Melissa Lowrie definitely has multitasking down to a tee. Her first duty involves teaching art to students from kindergarten all the way to sixth grade. When she's not giving her students a lesson in creativity, she's informing their parents about what's going on in the classroom. It's her second duty as parent liaison.
"It's been challenging but a lot of fun. The kids enjoy the art and I enjoy working with the parents. It's a good combination," says Lowrie.
Although it's the first time art has ever been offered at Wester Elementary, Lowrie is already handling it like a pro. Today students are creating Christmas decorations with tissue paper. It's innovative projects like this that have Lowrie's students begging for more.
"If I didn't have an art class at school, I wouldn't know what to do," says Michael Pugh, a second grader at Wester Elementary.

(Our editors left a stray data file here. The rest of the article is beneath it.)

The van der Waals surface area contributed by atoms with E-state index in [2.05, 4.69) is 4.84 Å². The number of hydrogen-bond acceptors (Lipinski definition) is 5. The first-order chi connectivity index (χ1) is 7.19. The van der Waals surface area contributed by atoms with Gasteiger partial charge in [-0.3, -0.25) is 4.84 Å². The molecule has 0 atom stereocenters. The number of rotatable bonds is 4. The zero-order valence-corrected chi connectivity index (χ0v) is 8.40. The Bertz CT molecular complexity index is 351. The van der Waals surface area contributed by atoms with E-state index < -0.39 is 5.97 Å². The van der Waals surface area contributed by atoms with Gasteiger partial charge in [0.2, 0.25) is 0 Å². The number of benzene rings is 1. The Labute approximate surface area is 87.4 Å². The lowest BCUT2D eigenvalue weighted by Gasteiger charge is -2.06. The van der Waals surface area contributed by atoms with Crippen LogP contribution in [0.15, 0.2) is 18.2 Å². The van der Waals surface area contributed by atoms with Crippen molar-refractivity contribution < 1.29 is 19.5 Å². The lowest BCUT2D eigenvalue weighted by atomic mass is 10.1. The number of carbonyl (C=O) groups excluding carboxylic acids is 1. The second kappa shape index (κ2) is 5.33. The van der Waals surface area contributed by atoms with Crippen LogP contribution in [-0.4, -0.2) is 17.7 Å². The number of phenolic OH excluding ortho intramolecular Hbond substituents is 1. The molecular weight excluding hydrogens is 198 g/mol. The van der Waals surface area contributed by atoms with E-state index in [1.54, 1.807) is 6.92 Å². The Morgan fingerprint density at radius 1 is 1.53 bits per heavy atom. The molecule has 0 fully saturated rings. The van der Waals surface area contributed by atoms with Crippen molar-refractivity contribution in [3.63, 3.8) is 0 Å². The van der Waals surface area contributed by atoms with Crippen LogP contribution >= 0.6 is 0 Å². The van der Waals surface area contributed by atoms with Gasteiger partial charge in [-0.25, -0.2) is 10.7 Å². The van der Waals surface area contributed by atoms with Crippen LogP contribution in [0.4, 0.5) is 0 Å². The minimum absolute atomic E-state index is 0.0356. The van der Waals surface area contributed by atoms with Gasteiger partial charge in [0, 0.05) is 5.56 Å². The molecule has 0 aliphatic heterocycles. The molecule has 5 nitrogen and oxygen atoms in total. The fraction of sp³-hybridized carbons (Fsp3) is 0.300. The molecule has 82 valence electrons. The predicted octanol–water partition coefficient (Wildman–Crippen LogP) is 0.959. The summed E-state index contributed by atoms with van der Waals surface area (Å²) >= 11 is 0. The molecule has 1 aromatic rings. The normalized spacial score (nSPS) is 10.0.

"I get claps and hoorays and yeehaws when Ms. Lowrie comes in. It just makes it all worth it. It's a lot of fun," says Lowrie.
Lowrie knows her students see art class as a break from their usual routine but she also knows her work may have an impact on a particular group of students.
"In some of the research I've read the kids that are the biggest discipline problem are the ones that are the most creative and the most talented and if we don't find some way for them to express themselves, I feel like these kids won't stay in school," says Lowrie.
It is Lowrie's ability to consistently think outside of the box and meet the constant challenge of developing a first year program that makes her a teacher you can count on.
"I'm wanting them to just try and be creative and not be afraid to try anything and it is art its always art regardless of how it looks, regardless of what their finished product is. It's gorgeous to all of us here at Wester," says Lowrie.
Besides developing new ideas for her students, Lowrie enjoys spending time with her three children. If you know of a teacher that deserves to be recognized, send an e-mail to firstname.lastname@example.org.